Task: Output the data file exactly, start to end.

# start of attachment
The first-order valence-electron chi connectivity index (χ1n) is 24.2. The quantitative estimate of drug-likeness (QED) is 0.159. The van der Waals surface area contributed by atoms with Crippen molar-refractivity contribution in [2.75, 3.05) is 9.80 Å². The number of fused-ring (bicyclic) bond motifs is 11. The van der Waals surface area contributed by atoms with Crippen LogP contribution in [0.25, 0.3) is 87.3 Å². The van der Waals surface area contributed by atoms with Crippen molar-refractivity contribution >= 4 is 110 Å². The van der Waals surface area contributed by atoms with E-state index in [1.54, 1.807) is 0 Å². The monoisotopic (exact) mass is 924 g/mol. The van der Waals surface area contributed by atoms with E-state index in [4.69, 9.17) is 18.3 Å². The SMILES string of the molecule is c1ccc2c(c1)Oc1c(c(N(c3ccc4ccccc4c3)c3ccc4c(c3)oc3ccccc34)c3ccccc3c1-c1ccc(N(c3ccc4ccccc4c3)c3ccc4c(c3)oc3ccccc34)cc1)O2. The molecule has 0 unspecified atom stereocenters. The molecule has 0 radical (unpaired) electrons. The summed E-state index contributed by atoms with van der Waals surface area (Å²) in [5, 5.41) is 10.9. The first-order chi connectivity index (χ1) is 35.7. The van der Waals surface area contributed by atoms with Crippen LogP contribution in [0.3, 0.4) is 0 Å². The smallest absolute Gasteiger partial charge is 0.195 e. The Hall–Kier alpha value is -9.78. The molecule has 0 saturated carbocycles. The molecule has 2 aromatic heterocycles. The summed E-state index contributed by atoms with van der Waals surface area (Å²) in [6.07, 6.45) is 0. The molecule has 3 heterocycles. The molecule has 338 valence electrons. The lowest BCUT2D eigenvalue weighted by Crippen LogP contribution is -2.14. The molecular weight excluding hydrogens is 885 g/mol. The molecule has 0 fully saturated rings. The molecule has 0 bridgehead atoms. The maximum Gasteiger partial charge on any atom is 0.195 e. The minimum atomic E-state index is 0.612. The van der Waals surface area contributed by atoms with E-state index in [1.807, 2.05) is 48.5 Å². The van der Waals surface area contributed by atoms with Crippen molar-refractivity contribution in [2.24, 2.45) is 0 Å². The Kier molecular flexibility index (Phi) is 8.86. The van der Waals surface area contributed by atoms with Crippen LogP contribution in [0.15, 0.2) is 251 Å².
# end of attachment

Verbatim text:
The first-order valence-electron chi connectivity index (χ1n) is 24.2. The quantitative estimate of drug-likeness (QED) is 0.159. The van der Waals surface area contributed by atoms with Crippen molar-refractivity contribution in [2.75, 3.05) is 9.80 Å². The number of fused-ring (bicyclic) bond motifs is 11. The van der Waals surface area contributed by atoms with Crippen LogP contribution in [0.25, 0.3) is 87.3 Å². The van der Waals surface area contributed by atoms with Crippen molar-refractivity contribution >= 4 is 110 Å². The van der Waals surface area contributed by atoms with E-state index in [1.54, 1.807) is 0 Å². The monoisotopic (exact) mass is 924 g/mol. The van der Waals surface area contributed by atoms with E-state index in [4.69, 9.17) is 18.3 Å². The SMILES string of the molecule is c1ccc2c(c1)Oc1c(c(N(c3ccc4ccccc4c3)c3ccc4c(c3)oc3ccccc34)c3ccccc3c1-c1ccc(N(c3ccc4ccccc4c3)c3ccc4c(c3)oc3ccccc34)cc1)O2. The molecule has 0 unspecified atom stereocenters. The molecule has 0 radical (unpaired) electrons. The summed E-state index contributed by atoms with van der Waals surface area (Å²) in [5, 5.41) is 10.9. The first-order chi connectivity index (χ1) is 35.7. The van der Waals surface area contributed by atoms with Crippen LogP contribution in [0.3, 0.4) is 0 Å². The smallest absolute Gasteiger partial charge is 0.195 e. The Hall–Kier alpha value is -9.78. The molecule has 0 saturated carbocycles. The molecule has 2 aromatic heterocycles. The summed E-state index contributed by atoms with van der Waals surface area (Å²) in [6.07, 6.45) is 0. The molecule has 3 heterocycles. The molecule has 338 valence electrons. The lowest BCUT2D eigenvalue weighted by Crippen LogP contribution is -2.14. The molecular weight excluding hydrogens is 885 g/mol. The molecule has 0 fully saturated rings. The molecule has 0 bridgehead atoms. The maximum Gasteiger partial charge on any atom is 0.195 e. The minimum atomic E-state index is 0.612. The van der Waals surface area contributed by atoms with E-state index in [1.807, 2.05) is 48.5 Å². The van der Waals surface area contributed by atoms with Crippen molar-refractivity contribution in [2.24, 2.45) is 0 Å². The Kier molecular flexibility index (Phi) is 8.86. The van der Waals surface area contributed by atoms with Crippen LogP contribution in [0.15, 0.2) is 251 Å².